This family connection came the moment you underwent spiritual purification.  At the time when you believed, you were saved and you were added to the family of God.

And so, you might wonder, if this is the case, why does Peter say, v. 22 – “see that ye love one another with a pure heart fervently?

Peter is talking about two different kinds of love.  The first kind (brotherly love) comes naturally when we are saved.  But the second love comes by choice.

  1.    Choosing to Love

The ESV reads, “Love each other deeply with all your heart” – the word for love here is agapao.  This is an active love that does not come naturally.  It sacrifices itself for another – Christ being the supreme example of this kind of love.  It’s a choice that is not based on emotions and doesn’t need a response from the one it loves.

Norman Wright wrote – “Agape is self-giving love, gift love, the love that goes on loving even when the other becomes unlovable.  Agape love is not something that happens to you; it’s something you make happen...”

Peter says it is with this love that we are to love each other.  You see, it’s normal and good for a person to have brotherly love for his fellow Christian.  But we are to move on to Agape love.  This Agape love has 2 characteristics:

  • Purity – meaning that it is genuine and selfless. And,
  • Fervently – means to exert a lot of effort.  Fervent Agape love is hard work. 

“It was about 1490 AD when two young friends, Albrecht Durer and Franz Knigstein, were struggling young artists.  Since both were poor, they worked to support themselves while they studied art.

Work took so much of their time and advancement was slow.  Finally, they reached an agreement:  They would draw lots, and one of them would work to support both of them while the other would study art.  Albrecht won and began to study, while Franz worked at hard labor to support them.  They agreed that when Albrecht was successful he would support Franz who would then study art.

As the world now knows, Albrecht was not only talented but a genius.  When he had attained success, he went back to keep his bargain with Franz.  But he soon discovered the enormous price his friend had paid.  As Franz worked at hard manual labor to support his friend, his fingers had become stiff and twisted. . . He could no longer execute the delicate brush strokes necessary for fine painting.  Though his artistic dreams could never be realized he was not embittered but rather rejoiced in his friend’s success.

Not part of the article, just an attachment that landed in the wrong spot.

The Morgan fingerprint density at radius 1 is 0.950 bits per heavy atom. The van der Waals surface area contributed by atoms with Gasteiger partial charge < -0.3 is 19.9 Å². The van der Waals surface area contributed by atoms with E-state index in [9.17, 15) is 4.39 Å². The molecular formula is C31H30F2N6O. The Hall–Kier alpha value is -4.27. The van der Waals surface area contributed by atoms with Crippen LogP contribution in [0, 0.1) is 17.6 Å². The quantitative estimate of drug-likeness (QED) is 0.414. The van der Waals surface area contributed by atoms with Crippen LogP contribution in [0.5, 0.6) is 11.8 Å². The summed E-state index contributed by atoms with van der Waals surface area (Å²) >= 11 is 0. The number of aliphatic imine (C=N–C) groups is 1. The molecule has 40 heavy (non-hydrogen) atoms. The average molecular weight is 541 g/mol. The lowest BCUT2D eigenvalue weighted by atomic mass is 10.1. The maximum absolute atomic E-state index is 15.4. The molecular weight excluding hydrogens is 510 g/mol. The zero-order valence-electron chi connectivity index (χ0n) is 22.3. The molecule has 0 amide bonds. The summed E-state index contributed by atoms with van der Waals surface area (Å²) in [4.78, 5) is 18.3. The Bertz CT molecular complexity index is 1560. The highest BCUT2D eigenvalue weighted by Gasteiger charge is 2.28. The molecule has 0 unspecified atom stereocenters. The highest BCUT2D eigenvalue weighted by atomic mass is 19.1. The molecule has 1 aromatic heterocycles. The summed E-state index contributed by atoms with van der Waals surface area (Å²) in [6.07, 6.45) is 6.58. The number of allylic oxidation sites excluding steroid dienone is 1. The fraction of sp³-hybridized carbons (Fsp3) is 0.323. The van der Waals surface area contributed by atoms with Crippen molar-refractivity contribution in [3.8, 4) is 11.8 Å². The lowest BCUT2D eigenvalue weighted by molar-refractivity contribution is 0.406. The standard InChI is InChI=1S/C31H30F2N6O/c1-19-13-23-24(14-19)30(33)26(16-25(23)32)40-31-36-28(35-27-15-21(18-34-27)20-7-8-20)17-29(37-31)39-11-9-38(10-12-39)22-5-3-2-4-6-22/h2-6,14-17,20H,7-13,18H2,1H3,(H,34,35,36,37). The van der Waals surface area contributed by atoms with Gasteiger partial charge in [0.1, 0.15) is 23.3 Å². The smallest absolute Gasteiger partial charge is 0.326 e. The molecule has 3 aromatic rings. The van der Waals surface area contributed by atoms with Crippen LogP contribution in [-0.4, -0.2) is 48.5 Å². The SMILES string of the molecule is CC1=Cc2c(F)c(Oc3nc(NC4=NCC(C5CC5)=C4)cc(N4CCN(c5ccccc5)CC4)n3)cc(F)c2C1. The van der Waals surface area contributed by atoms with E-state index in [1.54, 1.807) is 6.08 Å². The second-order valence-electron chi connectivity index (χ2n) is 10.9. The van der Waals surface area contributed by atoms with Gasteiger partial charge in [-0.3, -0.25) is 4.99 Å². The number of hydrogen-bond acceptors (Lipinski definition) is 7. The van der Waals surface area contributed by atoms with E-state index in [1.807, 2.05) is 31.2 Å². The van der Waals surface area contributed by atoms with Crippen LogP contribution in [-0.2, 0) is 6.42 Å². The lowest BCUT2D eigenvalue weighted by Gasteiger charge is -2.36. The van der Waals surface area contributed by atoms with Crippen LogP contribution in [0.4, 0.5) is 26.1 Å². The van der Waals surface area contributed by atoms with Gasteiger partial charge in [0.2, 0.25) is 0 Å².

One day Albrecht came upon his friend unexpectedly and found him kneeling with his gnarled hands intertwined in prayer, quietly praying for the success of his friend although he himself could no longer be an artist.  Albrecht Durer hurriedly sketched the folded hands of his faithful friend and later completed a truly great masterpiece known as The Praying Hands.”  Then, question #3…

III.  What Motivates the Christian? – v. 23-25

Peter offers two qualifiers that help us understand what brotherly love means in the family of God.  First, our love should be sincere.  The word literally means “without hypocrisy.”  Love doesn’t wear a mask or put on airs.  It doesn’t pretend to be something it is not.

Second, our love should go the distance.  The word translated “deeply” occurs only here in the NT.  Outside of the NT, the word was used for galloping horses.  The word has the idea of love that lasts and lasts and lasts.  It is like God’s mercy that endures forever.

Peter adds two conditions for this brotherly love—our part and God’s part.  Our part is “obeying the truth” (v. 22), which is really a synonym for faith.  God’s part is to cause us to be born again by the “seed” of the Word of God (v. 23).  Peter tells us that the Word of God is “living and abiding…remaining forever”.  V. 24-25 are a quote from Is. 40:6, 8.

Actually, there are two “seeds” – there is the perishable seed that produces perishable human life – listen to v. 24 – “All men are like grass, and all their glory is like the flowers of the field; the grass withers and the flowers fall.”  We are born to die. This is our inescapable destiny.

In contrast there is the imperishable seed of God’s Word.  When that seed takes root in us, it reproduces itself in us.  This is incredibly powerful if you think about it.  The imperishable Word of God that produces new life in us also produces in us an imperishable love for our brothers and sisters in Christ. It produces true brotherly love that is sincere and not hypocritical, that goes the distance even with difficult-to-love people and flows from us as the result of God’s imperishable Word planted in us.

It’s like this:  When we were “born again” we were spiritually re-born.  This new birth was brought about by a seed.  An incorruptible seed – one that will never die.  Because, as believers, we have been given new life by a seed that will never die, it follows that the believer will never have to face spiritual death.

So what’s the point?  Where’s the motivation?  How does our love for each other and the fact that we have been given eternal life by the eternal seed (Word of God) relate to each other?